Washington has denied a request by president-elect Ma Ying-jeou (馬英九) to visit the US before his inauguration on May 20, American Institute in Taiwan (AIT) Director Stephen Young said yesterday.
Shortly after his victory in the March 22 presidential election, Ma said he intended to visit the US before he takes office “to improve bilateral ties.”
A visit “wasn’t needed,” Young said at his semi-annual press conference. “Frankly, it [the visit] was not necessary because we are engaged [at] a number of levels.”
Young said he apprised Ma of Washington’s decision during a recent conversation with him.
Young refused to say when the decision was made, or if Ma had expressed disappointment or anger upon being told.
Young will be part of a five-person US delegation attending Ma’s inauguration. The other members include AIT Chairman Raymond Burghardt, former White House chief of staff Andrew Card, Frank Fahrenkopf of the International Republican Institute and Kerry Healy, former lieutenant governor of Massachusetts.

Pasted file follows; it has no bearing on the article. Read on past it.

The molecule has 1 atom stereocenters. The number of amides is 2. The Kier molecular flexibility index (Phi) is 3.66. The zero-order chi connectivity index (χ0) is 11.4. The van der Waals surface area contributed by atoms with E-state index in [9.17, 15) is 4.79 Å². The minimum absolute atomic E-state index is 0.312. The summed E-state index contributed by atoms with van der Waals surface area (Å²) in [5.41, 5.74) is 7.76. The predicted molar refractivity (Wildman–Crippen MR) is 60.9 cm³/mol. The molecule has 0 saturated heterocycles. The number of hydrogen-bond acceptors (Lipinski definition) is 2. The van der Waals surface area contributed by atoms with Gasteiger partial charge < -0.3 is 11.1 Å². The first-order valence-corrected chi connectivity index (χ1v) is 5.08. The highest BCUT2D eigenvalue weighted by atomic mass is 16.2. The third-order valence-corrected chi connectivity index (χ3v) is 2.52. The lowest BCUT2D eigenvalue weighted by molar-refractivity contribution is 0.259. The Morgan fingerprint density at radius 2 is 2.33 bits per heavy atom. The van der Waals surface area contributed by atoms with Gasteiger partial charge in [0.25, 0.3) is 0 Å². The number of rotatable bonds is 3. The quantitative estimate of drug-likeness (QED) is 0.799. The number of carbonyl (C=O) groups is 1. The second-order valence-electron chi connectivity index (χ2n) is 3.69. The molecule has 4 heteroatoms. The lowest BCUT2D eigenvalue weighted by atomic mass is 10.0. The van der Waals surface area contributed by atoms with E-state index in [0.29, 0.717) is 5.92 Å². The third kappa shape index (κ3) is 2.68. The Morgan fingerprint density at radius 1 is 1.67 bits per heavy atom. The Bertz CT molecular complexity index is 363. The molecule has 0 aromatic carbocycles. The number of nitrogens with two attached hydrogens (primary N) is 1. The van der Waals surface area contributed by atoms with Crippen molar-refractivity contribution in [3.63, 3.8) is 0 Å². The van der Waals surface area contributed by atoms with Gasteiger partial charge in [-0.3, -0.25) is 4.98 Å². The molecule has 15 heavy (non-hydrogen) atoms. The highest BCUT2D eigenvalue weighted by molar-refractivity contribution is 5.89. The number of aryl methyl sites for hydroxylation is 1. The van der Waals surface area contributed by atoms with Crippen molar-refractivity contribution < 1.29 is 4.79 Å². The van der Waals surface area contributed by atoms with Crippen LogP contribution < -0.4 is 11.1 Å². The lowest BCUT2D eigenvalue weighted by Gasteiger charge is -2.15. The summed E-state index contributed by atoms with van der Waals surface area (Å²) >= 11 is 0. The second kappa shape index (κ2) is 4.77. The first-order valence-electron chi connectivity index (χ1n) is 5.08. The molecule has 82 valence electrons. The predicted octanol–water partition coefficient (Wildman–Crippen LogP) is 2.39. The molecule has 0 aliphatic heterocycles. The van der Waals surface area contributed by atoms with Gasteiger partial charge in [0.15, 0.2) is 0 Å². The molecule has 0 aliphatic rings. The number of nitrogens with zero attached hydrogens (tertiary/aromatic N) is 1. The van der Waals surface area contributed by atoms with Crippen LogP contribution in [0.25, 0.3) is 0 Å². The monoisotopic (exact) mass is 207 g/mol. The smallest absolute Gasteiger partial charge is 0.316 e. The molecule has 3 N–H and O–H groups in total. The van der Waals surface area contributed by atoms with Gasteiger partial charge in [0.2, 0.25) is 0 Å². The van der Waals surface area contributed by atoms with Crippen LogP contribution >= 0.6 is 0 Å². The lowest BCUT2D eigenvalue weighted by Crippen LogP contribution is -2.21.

Young said Washington was ready to work closely with the Ma administration, in particular on helping Taiwan modernize its military and increasing US beef and pork exports to Taiwan.
Asked about the possibility of a free-trade agreement, Young did not provide a direct answer, but said Washington was interested in forging closer economic ties with Taiwan based on existing Taiwan-US Trade and Investment Framework Agreement (TIFA).
In a previous talk at the American Chamber of Commerce in Taipei, Young said he believes TIFA provides the best mechanisms to “bring about the needed liberalization of trade” between the two economies.
However, Young said that Washington’s hesitation in signing a trade agreement with Taipei was not influenced by the “Chinese element.”
Additional reporting by AP
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